Without the Pain Resource Nurse Team at Paoli (Pa.) Hospital, a computer issue involving administration of pain medications still might be happening.
Some of the staff nurses noticed the three times a day administration of narcotics was not occurring at evenly spaced eight-hour intervals, but rather at a default of 9 a.m., 2 p.m. and 10 p.m., said Cynthia Wagner, RN-BC, MSN, CRNP, FNP-BC, ACHPN, palliative care and pain management coordinator at the hospital.
“Thats fine if its Maalox or something youre taking,” she said, “but not with a long-acting opioid.”
Instead of just changing the timing of doses for some patients, the team of 20 nurses investigated, pulling pharmacy data for the previous six months and discovering “it was a lot more common than anyone realized,” Wagner said.
The team asked physicians to show them how they ordered the medications in the computer system and discovered the root of the issue — the cumbersome system made choosing the right times confusing.
The team worked with the hospitals IT department for a couple of months to change the system, Wagner said. Now when doctors prescribe long-acting opioids, they choose from lists of evenly spaced eight-hour and 12-hour doses.
Along with improving patient safety and comfort, the nurses earned a system-wide Great Catch award recognizing them for their efforts. The team was proud to receive the award, but “we all kind of looked at it like it was our job,” said Margaret Jackson, RN-BC, BSN, CPAN, team member and a nurse in the hospitals post-anesthesia care unit.Rhonda Pierce, RN
Improving pain management
Thats just one of the ways the team has improved patient safety and satisfaction at the hospital. Another is through the continued and advanced education of the nurses.
When the team started in 2009, only Wagner was board certified in pain management, she said. Nurses from a variety of departments — including intensive care, emergency, obstetrics and trauma — joined because of their shared interest in pain management, Jackson added.
Now 16 nurses are pain management certified, and the team aims to have all of its nurses earn that certification.
During the teams meetings — which are held every other month — nurses take turns presenting education sessions to the group. Those who attend earn a contact hour, Wagner said. They also learn from community members such as hospice experts, music therapists, addiction specialists and even patients who speak with the group, Jackson said.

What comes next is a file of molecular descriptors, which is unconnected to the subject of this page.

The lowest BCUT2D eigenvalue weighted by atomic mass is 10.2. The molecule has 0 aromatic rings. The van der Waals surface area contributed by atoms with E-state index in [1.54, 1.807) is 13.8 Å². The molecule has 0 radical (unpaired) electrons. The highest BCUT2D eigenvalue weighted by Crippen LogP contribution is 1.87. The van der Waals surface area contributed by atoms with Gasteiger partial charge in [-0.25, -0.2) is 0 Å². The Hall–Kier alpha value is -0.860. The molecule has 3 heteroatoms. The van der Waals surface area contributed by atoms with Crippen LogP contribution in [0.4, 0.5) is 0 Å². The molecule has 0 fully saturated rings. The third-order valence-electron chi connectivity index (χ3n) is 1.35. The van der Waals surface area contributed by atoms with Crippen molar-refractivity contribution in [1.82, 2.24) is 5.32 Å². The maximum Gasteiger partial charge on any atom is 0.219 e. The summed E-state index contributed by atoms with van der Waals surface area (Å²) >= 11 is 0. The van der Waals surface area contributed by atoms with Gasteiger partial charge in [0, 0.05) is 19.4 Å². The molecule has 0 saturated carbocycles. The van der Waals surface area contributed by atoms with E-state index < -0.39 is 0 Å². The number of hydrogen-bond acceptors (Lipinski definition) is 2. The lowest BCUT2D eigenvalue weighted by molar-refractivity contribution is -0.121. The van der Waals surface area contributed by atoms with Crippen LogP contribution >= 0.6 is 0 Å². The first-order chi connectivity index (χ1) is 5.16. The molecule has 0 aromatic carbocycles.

The team also reviews hospital pain policies. “Because the nurses are at the bedside, they see where improvement is needed,” Wagner said.Cynthia Wagner, RN
Providing expertise to fellow nurses
Through certification and team experiences, the nurses have become resources in pain management for other staff.
“These nurses are definitely looked at as experts on their units,” Wagner said.
Recently, on one of the hospitals surgical units, a nurse was working with a patient with end-stage cancer. The patient told the nurse she was not in pain but screamed when the nurse tried to turn her, indicating she did have pain, said Rhonda Pierce, RN-BC, MSN, CCRN, CHPN, an ICU nurse.
The patient, who had a brain tumor, couldnt speak about her pain but had shown that she needed the pain medication when she screamed, Pierce said. The situation became a learning opportunity for the nurse.
The team brings “individualized pain management” to their units. Because of their experiences, they understand that patients with the same diagnosis might not need the same pain medication if they are different ages, for example, Wagner said.
“One of the unique things about pain management is a cookie-cutter approach doesnt generally work,” she added.
Staff at the hospital call on that knowledge, which the team shares during a pain fair in September. The fair, which more than 150 clinicians attended in 2011, its first year, has booths that explain myths and facts about pain management, Wagner said.
“I definitely think its getting more and more recognized as a need,” she added.
Hospitals increased focus on patient satisfaction is part of what’s driving the push for pain management expertise, Wagner said. Pain-certified nurses improve patients pain and satisfaction with their care, she said.
“People are now cued in to assess better,” Jackson said. “Thats a great benefit to our patients.”
Karen Long is a freelance writer.